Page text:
The Caustic Elf just read a scroll delivered by a raven from the mighty city state of Seabattle in the kingdom of Wish-a-ton.  His skin almost drowed itself pitch black from what he read.  I leave you now with the Caustic Elf in person.

Thank you thank you o great lord Saurondor master of the most pissed barren lands a dungeon master has ever gamed in.  I appreciate this opportunity to rant, ejem, I mean pour my opinion on the news from Seabattle.  It seems my long years adventuring have not been paying off too much.  The most recent news I have received come in this scroll.  I have to say I'm appalled with what I read.  It's not enough to have been rolling all those d20s missing my skill check for no apparent reason.  Now I have to read this:

" Advantage and disadvantage used to be a –2 penalty. By rolling two dice and taking the higher or lower result, we hope to make it easier to resolve situations that call for these rolls."

What the fuck?  Adding a number is harder than rolling two dice and comparing.  What about the change in probabilities.  Why doesn't Mage Mearls talk about that.  No oh no.  He goes on and explains that a good reason for this is : 

"it's much more forgiving if you forget to apply it, but have already picked up your d20 (and can't remember what the result of the die roll was). "

And can't remember what the die roll was?  And you forgot to apply your bonus?  Is he fucking nuts?  You're making a rule and endorsing it because some dim wit can't remember to add a bonus?  I know people want to forget bad news and forgetting a bad die roll is understandable, a fucking week later, but you just rolled the die!  Shit, I mean what next?  The DM says you suffer 12 hit points of damage and you forget that by the time you pick up your pencil to write it down on the character sheet.  "Excuse me DM, how many hit points?"  What happens if the DM forgets too!?!?!?  Oh and it gets better.  Get a load of this:

"The same applies to disadvantage. If you hit and picked up the die, you can just roll again. If the second roll misses, you missed."

Oh so fucking great.  If I forget to add a disadvantage but I hit like hell am I going to remind the DM, gosh you know what I forgot.  So I get a second chance to fail.  Did you also notice how it's like five lines touching the "I forget" topic and one covering the "it's easier to add".

Well there's lots of ground to cover, next. "For instance, you can't pick a lock without thieves' tools." 

Holy shit! A whole new set of rules to say the obvious.  I don't recall a version that allowed to pick locks without tools.  But then again I've been in the dungeon so long I might have missed it.  Nonetheless it seems quite obvious.  Maybe Mage Mearl's age is showing and his memory failing, but for me this is quite clear.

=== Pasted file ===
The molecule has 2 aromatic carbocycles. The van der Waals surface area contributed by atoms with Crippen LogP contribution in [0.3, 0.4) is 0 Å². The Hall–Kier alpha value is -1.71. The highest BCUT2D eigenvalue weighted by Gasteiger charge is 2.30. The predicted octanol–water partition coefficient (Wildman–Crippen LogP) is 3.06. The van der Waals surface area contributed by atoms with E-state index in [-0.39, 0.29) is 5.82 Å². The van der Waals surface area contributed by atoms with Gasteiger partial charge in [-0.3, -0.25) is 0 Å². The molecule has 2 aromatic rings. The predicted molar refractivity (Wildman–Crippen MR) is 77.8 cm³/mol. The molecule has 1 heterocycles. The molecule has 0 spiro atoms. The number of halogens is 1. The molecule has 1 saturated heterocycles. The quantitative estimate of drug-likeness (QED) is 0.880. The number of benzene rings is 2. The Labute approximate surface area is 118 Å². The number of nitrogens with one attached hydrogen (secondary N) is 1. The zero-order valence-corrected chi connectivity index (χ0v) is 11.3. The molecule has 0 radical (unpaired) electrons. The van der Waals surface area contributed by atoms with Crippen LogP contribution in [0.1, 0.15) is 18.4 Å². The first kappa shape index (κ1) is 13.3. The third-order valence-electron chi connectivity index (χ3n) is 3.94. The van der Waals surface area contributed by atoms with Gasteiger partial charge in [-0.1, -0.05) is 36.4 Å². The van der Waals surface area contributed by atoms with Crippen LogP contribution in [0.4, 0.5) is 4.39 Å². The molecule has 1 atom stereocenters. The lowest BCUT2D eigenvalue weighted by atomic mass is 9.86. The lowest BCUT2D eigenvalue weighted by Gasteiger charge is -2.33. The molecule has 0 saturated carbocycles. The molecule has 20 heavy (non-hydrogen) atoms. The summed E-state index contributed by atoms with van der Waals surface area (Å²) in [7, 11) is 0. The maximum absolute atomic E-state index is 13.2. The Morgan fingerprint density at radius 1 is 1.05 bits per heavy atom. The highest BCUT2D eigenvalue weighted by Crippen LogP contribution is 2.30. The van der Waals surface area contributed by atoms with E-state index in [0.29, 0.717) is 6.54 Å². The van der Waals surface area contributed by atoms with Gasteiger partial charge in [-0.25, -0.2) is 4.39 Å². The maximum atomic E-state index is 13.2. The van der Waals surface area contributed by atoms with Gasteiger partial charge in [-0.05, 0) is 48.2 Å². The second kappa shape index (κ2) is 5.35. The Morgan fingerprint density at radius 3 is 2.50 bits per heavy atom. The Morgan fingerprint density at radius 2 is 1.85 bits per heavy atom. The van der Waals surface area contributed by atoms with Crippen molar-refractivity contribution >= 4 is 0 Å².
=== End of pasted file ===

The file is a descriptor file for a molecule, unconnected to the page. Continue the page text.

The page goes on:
I'm going to add this one We assume that swimming, climbing, and jumping don't require any special checks." to the same rant.  I mean hasn't it always been like that?  I walk into a calm pond and drown?  I don't know how Mage Mearls has been playing the game the last few years.  Maybe he's used to a skill check for walking and talking too.  Doesn't it seem like Mage Mearls is making rules to regulate the rules that shouldn't be there in the first place?  Maybe he's been failing his "write game rules" skill check as of lately (last 6 months).

Onto stealth now.  The Mage says "To design stealth, we first decided that we wanted rogues to be able to hide in situations where other characters cannot."  Oh boy did that bring images of the Pink Panther to my head and the inspector walking right in front oblivious to the Panther's presence.

"Anyone can try to hide in darkness or if they are fully obscured from view."

Holy  crap Mage Mearls you just defined hiding.  If you're fully obscured from view you're hidden.  Your statement can be rewritten "Anyone can try to hide in darkness or if they are hidden".  But it doesn't end there. "If a rogue hides and no one is around to see him, don't bother with rolling the dice unless".  Like no shit Sherlock!  When did common sense leave the game?  Have past editions been such a hand holding experience that game masters are treated like small children.  I mean really small children like 2 years old.

Last but not least Spells : " The spell rules should look familiar to 3E fans. The big change here is in the spell description. We wanted something that was fun to read, so we decided to fall back on plain language rather than a formal stat block."

Arrrgghhhhhh holy shit crap fuck.  What is this??  All these months and all they can come up with is a nicer description for spells!  Something nicer to read.  Isn't that the dungeon master's job to describe.  Maybe in the new drone mechanics focused on combat things like "narrative" have become ancient customs.  But there was a time when a short description was enough to get the game masters and players inspired.  Is this the illness of D&D in this day and age?  Over detailed rules that actually play out the adventure rather than set the guidelines for a great adventure.  Trying and failing to lay down in text the most important rule in RPGs: "common sense".

Well that's enough for today.  There's more in the scroll, but it blisters my skin just to read it again.  I'll enjoy a tea now and wait for the next raven to arrive.